Shoulder and Neck Pain

Is Your Posture Causing Your Neck Pain?

May 24th, 2010 | By Body Pain Admin | Category: Shoulder and Neck Pain

How you typically position your body when going through your day defines your posture. Posture is a key, but sometimes overlooked, aspect of general good health and chronic pain management. Our bodies are designed to move. Our muscles tense and stiffen if we don’t move them enough. Similarly, we can get caught in the grip of poor posture, which can create problems throughout our whole body.

Poor posture can lead to back or shoulder pain, as well as tightness in the hips, and it can strain the muscles and the nerves of the spinal cord. Ultimately, tension on any part of the spinal system can result in neck pain.

How to Avoid Neck Pain

Apr 22nd, 2010 | By Body Pain Admin | Category: Shoulder and Neck Pain

Neck pain is, well, painful. When we experience physical pain in our neck, we feel uncomfortable, irritated, and can’t seem to stop thinking about it.

The biggest cause of neck pain is poor posture. One of the best ways to avoid this ailment is to have good posture as you move through the activities of your day.

When sleeping, try to sleep on your back or side. Avoid sleeping on your stomach, because turning your head to the side creates a twisting pressure on your vertebral joints. Do not use overly large pillows or multiple pillows. If you do, you will extend the neck out of its optimal neutral position. Try to use feather pillows as they form more easily to the shape of your head and can help you avoid neck stress.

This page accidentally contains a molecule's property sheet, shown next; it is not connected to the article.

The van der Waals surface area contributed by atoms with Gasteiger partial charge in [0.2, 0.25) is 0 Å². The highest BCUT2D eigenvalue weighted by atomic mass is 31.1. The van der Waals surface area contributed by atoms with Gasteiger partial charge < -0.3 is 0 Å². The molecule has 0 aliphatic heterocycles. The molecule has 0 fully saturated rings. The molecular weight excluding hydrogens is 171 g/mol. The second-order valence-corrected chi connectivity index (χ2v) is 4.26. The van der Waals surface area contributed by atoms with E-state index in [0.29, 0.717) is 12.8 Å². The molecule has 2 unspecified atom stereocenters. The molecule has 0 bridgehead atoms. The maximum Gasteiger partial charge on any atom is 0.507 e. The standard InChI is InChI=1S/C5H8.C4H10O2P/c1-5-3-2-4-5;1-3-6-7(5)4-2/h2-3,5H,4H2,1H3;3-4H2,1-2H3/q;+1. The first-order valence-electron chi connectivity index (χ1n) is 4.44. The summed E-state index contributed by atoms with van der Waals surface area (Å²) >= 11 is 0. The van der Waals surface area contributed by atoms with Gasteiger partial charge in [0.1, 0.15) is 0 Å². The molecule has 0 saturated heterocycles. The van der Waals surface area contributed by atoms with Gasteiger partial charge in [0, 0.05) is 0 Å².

Neck Pain in Women

Mar 26th, 2010 | By Body Pain Admin | Category: Shoulder and Neck Pain

Neck pain in women is often induced by muscle strain, tendonitis, arthritis or a condition called frozen shoulder. In frozen shoulder, the shoulder gets stiff and can not move freely. Fibromylagia can also be another cause of neck pain.

To understand why neck pain occurs, it’s useful to think of the neck as a type of “ball and socket” construction that is held together by muscles, tendons and ligaments. These structures allow the neck a wide range of motion but also keep it stable.